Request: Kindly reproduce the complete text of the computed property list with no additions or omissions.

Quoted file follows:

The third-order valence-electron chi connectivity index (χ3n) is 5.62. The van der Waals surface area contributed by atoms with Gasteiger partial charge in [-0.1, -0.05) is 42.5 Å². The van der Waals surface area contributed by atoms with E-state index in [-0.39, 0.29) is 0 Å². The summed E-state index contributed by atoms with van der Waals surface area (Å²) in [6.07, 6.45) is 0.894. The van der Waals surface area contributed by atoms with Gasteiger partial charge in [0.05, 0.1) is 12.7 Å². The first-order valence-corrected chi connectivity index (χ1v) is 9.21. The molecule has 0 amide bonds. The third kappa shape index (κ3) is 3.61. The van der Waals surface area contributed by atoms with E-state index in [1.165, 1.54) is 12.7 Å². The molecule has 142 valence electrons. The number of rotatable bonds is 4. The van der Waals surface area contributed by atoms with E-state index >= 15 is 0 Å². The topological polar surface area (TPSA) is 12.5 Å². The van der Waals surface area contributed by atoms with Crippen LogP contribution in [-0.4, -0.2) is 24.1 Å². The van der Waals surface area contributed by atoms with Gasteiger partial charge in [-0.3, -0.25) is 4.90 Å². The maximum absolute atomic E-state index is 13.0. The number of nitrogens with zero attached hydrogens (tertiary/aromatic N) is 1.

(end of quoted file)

The third-order valence-electron chi connectivity index (χ3n) is 5.62. The van der Waals surface area contributed by atoms with Gasteiger partial charge in [-0.1, -0.05) is 42.5 Å². The van der Waals surface area contributed by atoms with E-state index in [-0.39, 0.29) is 0 Å². The summed E-state index contributed by atoms with van der Waals surface area (Å²) in [6.07, 6.45) is 0.894. The van der Waals surface area contributed by atoms with Gasteiger partial charge in [0.05, 0.1) is 12.7 Å². The first-order valence-corrected chi connectivity index (χ1v) is 9.21. The molecule has 0 amide bonds. The third kappa shape index (κ3) is 3.61. The van der Waals surface area contributed by atoms with E-state index in [1.165, 1.54) is 12.7 Å². The molecule has 142 valence electrons. The number of rotatable bonds is 4. The van der Waals surface area contributed by atoms with E-state index >= 15 is 0 Å². The topological polar surface area (TPSA) is 12.5 Å². The van der Waals surface area contributed by atoms with Crippen LogP contribution in [-0.4, -0.2) is 24.1 Å². The van der Waals surface area contributed by atoms with Gasteiger partial charge in [-0.3, -0.25) is 4.90 Å². The maximum absolute atomic E-state index is 13.0. The number of nitrogens with zero attached hydrogens (tertiary/aromatic N) is 1.